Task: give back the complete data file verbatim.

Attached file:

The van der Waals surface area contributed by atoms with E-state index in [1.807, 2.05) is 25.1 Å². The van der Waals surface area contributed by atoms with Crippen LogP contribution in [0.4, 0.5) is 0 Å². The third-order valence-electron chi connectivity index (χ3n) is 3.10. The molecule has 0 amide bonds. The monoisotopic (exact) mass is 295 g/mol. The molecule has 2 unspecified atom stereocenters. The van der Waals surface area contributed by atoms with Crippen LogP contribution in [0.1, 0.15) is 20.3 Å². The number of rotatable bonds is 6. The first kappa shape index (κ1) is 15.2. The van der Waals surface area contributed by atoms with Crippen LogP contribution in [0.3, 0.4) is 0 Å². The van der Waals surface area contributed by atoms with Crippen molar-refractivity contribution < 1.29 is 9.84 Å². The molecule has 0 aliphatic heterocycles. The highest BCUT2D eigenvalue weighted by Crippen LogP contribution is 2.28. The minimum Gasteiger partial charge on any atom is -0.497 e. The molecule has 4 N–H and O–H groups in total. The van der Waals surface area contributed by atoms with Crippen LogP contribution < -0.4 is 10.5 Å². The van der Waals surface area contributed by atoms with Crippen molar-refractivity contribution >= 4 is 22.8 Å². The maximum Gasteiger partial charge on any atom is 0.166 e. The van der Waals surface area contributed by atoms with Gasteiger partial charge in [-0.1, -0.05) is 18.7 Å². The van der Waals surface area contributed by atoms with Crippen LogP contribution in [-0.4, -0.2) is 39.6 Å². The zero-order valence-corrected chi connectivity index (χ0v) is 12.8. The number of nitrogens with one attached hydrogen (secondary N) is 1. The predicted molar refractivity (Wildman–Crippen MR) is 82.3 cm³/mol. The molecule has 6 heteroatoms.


The van der Waals surface area contributed by atoms with E-state index in [1.807, 2.05) is 25.1 Å². The van der Waals surface area contributed by atoms with Crippen LogP contribution in [0.4, 0.5) is 0 Å². The third-order valence-electron chi connectivity index (χ3n) is 3.10. The molecule has 0 amide bonds. The monoisotopic (exact) mass is 295 g/mol. The molecule has 2 unspecified atom stereocenters. The van der Waals surface area contributed by atoms with Crippen LogP contribution in [0.1, 0.15) is 20.3 Å². The number of rotatable bonds is 6. The first kappa shape index (κ1) is 15.2. The van der Waals surface area contributed by atoms with Crippen LogP contribution in [0.3, 0.4) is 0 Å². The van der Waals surface area contributed by atoms with Crippen molar-refractivity contribution < 1.29 is 9.84 Å². The molecule has 0 aliphatic heterocycles. The highest BCUT2D eigenvalue weighted by Crippen LogP contribution is 2.28. The minimum Gasteiger partial charge on any atom is -0.497 e. The molecule has 4 N–H and O–H groups in total. The van der Waals surface area contributed by atoms with Crippen LogP contribution < -0.4 is 10.5 Å². The van der Waals surface area contributed by atoms with Crippen molar-refractivity contribution >= 4 is 22.8 Å². The maximum Gasteiger partial charge on any atom is 0.166 e. The van der Waals surface area contributed by atoms with Gasteiger partial charge in [-0.1, -0.05) is 18.7 Å². The van der Waals surface area contributed by atoms with Crippen LogP contribution in [-0.4, -0.2) is 39.6 Å². The zero-order valence-corrected chi connectivity index (χ0v) is 12.8. The number of nitrogens with one attached hydrogen (secondary N) is 1. The predicted molar refractivity (Wildman–Crippen MR) is 82.3 cm³/mol. The molecule has 6 heteroatoms.